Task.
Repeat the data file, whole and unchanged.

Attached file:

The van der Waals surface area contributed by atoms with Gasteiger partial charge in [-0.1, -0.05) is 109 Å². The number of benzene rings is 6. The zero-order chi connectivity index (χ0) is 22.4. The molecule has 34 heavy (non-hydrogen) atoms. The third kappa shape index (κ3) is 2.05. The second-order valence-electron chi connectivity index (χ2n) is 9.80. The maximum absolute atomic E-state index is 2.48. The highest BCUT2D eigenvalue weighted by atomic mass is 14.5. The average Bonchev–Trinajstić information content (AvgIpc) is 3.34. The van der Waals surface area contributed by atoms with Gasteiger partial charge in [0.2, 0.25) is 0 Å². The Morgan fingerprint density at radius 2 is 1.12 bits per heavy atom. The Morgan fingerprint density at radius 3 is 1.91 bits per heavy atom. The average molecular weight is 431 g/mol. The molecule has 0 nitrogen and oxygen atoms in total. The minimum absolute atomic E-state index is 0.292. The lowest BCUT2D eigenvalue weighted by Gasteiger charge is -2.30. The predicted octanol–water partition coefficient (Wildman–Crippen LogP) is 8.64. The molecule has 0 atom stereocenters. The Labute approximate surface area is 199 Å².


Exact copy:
The van der Waals surface area contributed by atoms with Gasteiger partial charge in [-0.1, -0.05) is 109 Å². The number of benzene rings is 6. The zero-order chi connectivity index (χ0) is 22.4. The molecule has 34 heavy (non-hydrogen) atoms. The third kappa shape index (κ3) is 2.05. The second-order valence-electron chi connectivity index (χ2n) is 9.80. The maximum absolute atomic E-state index is 2.48. The highest BCUT2D eigenvalue weighted by atomic mass is 14.5. The average Bonchev–Trinajstić information content (AvgIpc) is 3.34. The van der Waals surface area contributed by atoms with Gasteiger partial charge in [0.2, 0.25) is 0 Å². The Morgan fingerprint density at radius 2 is 1.12 bits per heavy atom. The Morgan fingerprint density at radius 3 is 1.91 bits per heavy atom. The average molecular weight is 431 g/mol. The molecule has 0 nitrogen and oxygen atoms in total. The minimum absolute atomic E-state index is 0.292. The lowest BCUT2D eigenvalue weighted by Gasteiger charge is -2.30. The predicted octanol–water partition coefficient (Wildman–Crippen LogP) is 8.64. The molecule has 0 atom stereocenters. The Labute approximate surface area is 199 Å².